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What's in your first aid kit?
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Roger Caffin
(rcaffin) - BPL Staff - MLife

Locale: Wollemi & Kosciusko NPs, Europe
Re: burn cream on 02/26/2009 14:39:04 MST Print View

I DO carry a small vial of burn cream. An essential component imho.

Cheers

Mike M
(mtwarden) - MLife

Locale: Montana
out w/ the old, in w/ the new on 09/14/2009 20:18:20 MDT Print View

after lots and lots of reading/researching I've started all over with my first kit and ended saving an ounce w/ a much better kit

my original kit looks like the normal small first aid kit- not a bad kit, but certainly room for improvement

old kit- 2 4x4's, 2 3x3's, 1.5 sheets of moleskin, 2 triple antibiotic, asst bandages, ace bandage, roll of gauze, butterfly closures, medical tape, ibuprofen, tylonel, antihistamine, and antidiarrhea - all in a pretty red first aid bag

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new kit- I re-used the "medicine" and the roll of gauze, I added a small curved tip irrigator, 2 4x4.5 tegaderm bandages, pack of 10 1/4 x4 steri-strips, two triple antibiotic creams, 3 2g Celox (hemostatic agent), 2' of Leukotape (wrapped around a section of a straw), 2 vials of tincture of benzoin- all in a pretty (waterproof!) 6x9" alkosak :)

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old kit 3.7 oz, new 2.7 oz- just by going to the alkosak vs the pretty red bag netted ~ 0.3 oz

I also re-packaged my repair kit and mention it here as many of the items (duct tape, needle, safety pins, alcohol prep pads, super glue) do double duty for first aid- by putting the repair kit in a 3x4 ziplock I saved 0.5 oz (over the leather Chouinard bag) (1.4 vs 0.9)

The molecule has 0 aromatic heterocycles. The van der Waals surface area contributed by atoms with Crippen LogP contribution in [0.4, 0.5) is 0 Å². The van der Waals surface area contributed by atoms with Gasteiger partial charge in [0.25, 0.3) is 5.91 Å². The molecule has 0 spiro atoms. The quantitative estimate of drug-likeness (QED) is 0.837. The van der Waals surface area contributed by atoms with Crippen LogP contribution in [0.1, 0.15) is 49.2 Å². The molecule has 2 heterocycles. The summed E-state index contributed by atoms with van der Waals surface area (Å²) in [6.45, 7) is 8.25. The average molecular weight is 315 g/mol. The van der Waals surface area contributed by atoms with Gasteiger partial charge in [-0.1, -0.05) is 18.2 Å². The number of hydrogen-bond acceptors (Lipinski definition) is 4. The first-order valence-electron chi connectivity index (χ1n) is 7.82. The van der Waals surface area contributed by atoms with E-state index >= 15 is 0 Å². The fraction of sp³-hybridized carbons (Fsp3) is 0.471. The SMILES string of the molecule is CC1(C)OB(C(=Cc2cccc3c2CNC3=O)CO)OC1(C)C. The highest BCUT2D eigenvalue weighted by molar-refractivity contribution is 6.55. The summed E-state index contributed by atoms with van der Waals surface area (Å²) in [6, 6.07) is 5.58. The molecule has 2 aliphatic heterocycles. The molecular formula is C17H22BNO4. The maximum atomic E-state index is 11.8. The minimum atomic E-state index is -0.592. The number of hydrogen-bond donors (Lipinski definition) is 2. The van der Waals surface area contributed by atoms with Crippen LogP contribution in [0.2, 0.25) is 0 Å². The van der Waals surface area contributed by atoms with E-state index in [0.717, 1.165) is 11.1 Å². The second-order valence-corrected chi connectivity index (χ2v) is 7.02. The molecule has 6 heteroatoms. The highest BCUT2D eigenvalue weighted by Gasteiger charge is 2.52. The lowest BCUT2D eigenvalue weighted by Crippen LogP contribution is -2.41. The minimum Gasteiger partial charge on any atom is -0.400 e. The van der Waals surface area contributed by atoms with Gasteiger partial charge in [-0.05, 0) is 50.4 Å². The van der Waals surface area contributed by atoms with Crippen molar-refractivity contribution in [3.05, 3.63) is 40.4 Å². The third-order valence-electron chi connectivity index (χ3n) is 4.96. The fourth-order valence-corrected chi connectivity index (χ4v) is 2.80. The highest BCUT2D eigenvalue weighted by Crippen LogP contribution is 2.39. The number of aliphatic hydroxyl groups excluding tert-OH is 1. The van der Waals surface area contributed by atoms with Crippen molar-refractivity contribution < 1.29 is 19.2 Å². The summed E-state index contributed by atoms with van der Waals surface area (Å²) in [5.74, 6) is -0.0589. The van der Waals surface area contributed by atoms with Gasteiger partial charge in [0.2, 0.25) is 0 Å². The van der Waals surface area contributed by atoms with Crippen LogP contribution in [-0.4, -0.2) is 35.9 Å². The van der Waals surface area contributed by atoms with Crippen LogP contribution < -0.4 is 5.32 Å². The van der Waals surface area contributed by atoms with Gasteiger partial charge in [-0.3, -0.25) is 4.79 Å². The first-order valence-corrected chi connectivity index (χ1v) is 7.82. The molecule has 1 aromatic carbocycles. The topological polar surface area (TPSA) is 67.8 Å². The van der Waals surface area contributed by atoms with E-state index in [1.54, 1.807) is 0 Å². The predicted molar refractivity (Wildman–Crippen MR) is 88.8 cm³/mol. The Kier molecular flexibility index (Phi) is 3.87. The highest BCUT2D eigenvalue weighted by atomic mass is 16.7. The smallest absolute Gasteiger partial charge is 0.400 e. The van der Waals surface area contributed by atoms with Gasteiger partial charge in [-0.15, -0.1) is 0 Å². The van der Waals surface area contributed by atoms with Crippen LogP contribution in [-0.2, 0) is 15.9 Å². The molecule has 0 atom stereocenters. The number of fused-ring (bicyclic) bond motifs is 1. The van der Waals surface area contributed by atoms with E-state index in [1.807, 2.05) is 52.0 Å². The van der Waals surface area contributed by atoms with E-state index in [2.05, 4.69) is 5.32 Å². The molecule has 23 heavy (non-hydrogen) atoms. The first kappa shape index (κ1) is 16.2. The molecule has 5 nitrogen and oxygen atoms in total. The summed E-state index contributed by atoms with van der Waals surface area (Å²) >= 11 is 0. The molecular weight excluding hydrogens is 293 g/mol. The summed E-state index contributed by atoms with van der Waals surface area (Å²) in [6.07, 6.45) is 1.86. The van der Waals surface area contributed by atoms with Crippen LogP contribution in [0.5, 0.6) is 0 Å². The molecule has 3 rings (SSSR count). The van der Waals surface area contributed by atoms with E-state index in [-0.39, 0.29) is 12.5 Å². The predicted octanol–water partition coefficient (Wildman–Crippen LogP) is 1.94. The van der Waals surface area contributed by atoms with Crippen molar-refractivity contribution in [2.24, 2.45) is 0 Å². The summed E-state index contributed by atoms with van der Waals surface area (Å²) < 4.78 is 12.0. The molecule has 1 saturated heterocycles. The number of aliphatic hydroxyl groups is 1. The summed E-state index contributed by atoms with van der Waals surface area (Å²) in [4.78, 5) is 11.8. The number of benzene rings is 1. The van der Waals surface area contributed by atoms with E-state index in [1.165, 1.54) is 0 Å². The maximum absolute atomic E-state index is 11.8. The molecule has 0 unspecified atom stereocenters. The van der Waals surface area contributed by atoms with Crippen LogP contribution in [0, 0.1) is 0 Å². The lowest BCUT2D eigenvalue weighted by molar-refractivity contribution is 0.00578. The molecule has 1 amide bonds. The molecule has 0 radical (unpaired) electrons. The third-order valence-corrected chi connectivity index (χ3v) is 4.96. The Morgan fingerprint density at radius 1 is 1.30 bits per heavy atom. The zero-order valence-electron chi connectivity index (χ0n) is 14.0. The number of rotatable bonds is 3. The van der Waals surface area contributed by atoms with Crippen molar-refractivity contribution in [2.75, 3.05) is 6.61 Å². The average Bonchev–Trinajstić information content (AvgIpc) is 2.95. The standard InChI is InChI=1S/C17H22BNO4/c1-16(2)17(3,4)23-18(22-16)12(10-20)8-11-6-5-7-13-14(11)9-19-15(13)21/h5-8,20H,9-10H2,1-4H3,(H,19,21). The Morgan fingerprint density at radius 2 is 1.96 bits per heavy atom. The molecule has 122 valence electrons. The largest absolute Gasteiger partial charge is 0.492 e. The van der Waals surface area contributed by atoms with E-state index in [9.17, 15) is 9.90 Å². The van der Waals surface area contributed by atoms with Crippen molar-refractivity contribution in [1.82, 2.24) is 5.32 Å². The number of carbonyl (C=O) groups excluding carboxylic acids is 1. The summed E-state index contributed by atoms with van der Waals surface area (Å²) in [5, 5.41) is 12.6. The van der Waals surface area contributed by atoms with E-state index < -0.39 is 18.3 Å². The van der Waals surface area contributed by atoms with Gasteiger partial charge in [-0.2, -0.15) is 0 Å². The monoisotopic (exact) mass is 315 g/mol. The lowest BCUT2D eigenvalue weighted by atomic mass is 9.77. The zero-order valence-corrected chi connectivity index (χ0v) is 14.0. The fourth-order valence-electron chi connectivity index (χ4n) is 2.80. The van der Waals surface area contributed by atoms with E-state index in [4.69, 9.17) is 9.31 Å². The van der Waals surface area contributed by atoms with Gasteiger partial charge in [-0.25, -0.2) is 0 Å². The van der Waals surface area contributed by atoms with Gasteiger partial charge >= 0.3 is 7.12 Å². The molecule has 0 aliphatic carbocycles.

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there are numerous other items floating around in my kit that would probably qualify as first aid, probably foremost of which is the the swiss army classic w/ scissors and tweezers- great little instrument for less than an ounce

btw if anyone is interested I was forced to pick up some of the items (like the irrigator) in multi-piece lots

Mike

Edited by mtwarden on 09/14/2009 20:35:53 MDT.

Brad Groves
(4quietwoods) - MLife

Locale: Michigan
Re: out w/ the old, in w/ the new on 09/15/2009 11:04:49 MDT Print View

A small ziploc baggie with the corner nipped off works great for irrigation...

Mike M
(mtwarden) - MLife

Locale: Montana
irrigator on 09/15/2009 17:10:48 MDT Print View

good idea- a play w/ a bitel top would work pretty well too

I'm pretty impressed w/ the little 12cc one- it puts out a fair amount of pressure and you can direct the stream very accurately

Jim Colten
(jcolten) - M

Locale: MN
Re: out w/ the old, in w/ the new on 09/15/2009 18:07:40 MDT Print View

A small ziploc baggie with the corner nipped off works great for irrigation...

Not that I have needed to use one yet but two outdoors oriented wilderness first aid classes offered by different organizations have told me that few if any improvised irrigation devices work nearly as well as a syringe designed for the purpose ... 1) not enough velocity and 2) difficulties in pinpointing a small target.

Mine weighs 8 grams (0.29oz)

Roger Caffin
(rcaffin) - BPL Staff - MLife

Locale: Wollemi & Kosciusko NPs, Europe
Re: irrigation devices on 09/15/2009 22:26:25 MDT Print View

Curious. Extra weight.
I normally use a (hopefuly) clean handkerchief and a water bottle. Zero extra weight.

Cheers

Mike M
(mtwarden) - MLife

Locale: Montana
irrigator on 09/16/2009 17:51:32 MDT Print View

I had read the same thing concerning pressure- there are several medical reports documenting this (just google high pressure wound irrigation)

we must have the same 12cc irrigator, as mine weighs 8 grams as well :)

Brad Groves
(4quietwoods) - MLife

Locale: Michigan
Re: Re: out w/ the old, in w/ the new on 09/17/2009 08:59:15 MDT Print View

Curious... I learned about the baggie trick in a W-EMT class and, I believe, in OEC. Have to nip off a tiny bit of the corner. If you want to carry the syringe, by all means! But if you're trying to cut as much weight as possible and still achieve decent irrigation if the need actually arises... knowledge and improvisation are the kings of backcountry medical "treatment."

Mike M
(mtwarden) - MLife

Locale: Montana
agreed on 09/17/2009 13:41:23 MDT Print View

no arguments here- knowledge/innovation is indeed paramount in wilderness first aid

that same handy baggie can also be used (w/a little duct tape) as a occlusive patch for a chest wound